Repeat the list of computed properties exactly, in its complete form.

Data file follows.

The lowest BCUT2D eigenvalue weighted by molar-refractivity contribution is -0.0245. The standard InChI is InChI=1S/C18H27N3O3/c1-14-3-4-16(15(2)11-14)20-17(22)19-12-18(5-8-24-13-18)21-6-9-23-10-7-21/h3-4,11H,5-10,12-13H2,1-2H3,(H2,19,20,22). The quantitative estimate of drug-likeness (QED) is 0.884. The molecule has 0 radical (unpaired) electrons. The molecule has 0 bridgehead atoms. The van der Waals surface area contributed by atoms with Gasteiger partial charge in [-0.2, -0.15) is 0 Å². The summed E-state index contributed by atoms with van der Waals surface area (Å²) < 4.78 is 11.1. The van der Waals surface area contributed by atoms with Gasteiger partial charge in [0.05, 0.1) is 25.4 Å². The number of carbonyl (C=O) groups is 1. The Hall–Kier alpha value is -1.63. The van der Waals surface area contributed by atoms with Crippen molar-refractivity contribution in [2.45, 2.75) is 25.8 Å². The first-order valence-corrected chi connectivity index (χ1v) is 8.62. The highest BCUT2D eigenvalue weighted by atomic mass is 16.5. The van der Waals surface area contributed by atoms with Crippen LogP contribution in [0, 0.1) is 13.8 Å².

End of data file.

The lowest BCUT2D eigenvalue weighted by molar-refractivity contribution is -0.0245. The standard InChI is InChI=1S/C18H27N3O3/c1-14-3-4-16(15(2)11-14)20-17(22)19-12-18(5-8-24-13-18)21-6-9-23-10-7-21/h3-4,11H,5-10,12-13H2,1-2H3,(H2,19,20,22). The quantitative estimate of drug-likeness (QED) is 0.884. The molecule has 0 radical (unpaired) electrons. The molecule has 0 bridgehead atoms. The van der Waals surface area contributed by atoms with Gasteiger partial charge in [-0.2, -0.15) is 0 Å². The summed E-state index contributed by atoms with van der Waals surface area (Å²) < 4.78 is 11.1. The van der Waals surface area contributed by atoms with Gasteiger partial charge in [0.05, 0.1) is 25.4 Å². The number of carbonyl (C=O) groups is 1. The Hall–Kier alpha value is -1.63. The van der Waals surface area contributed by atoms with Crippen molar-refractivity contribution in [2.45, 2.75) is 25.8 Å². The first-order valence-corrected chi connectivity index (χ1v) is 8.62. The highest BCUT2D eigenvalue weighted by atomic mass is 16.5. The van der Waals surface area contributed by atoms with Crippen LogP contribution in [0, 0.1) is 13.8 Å².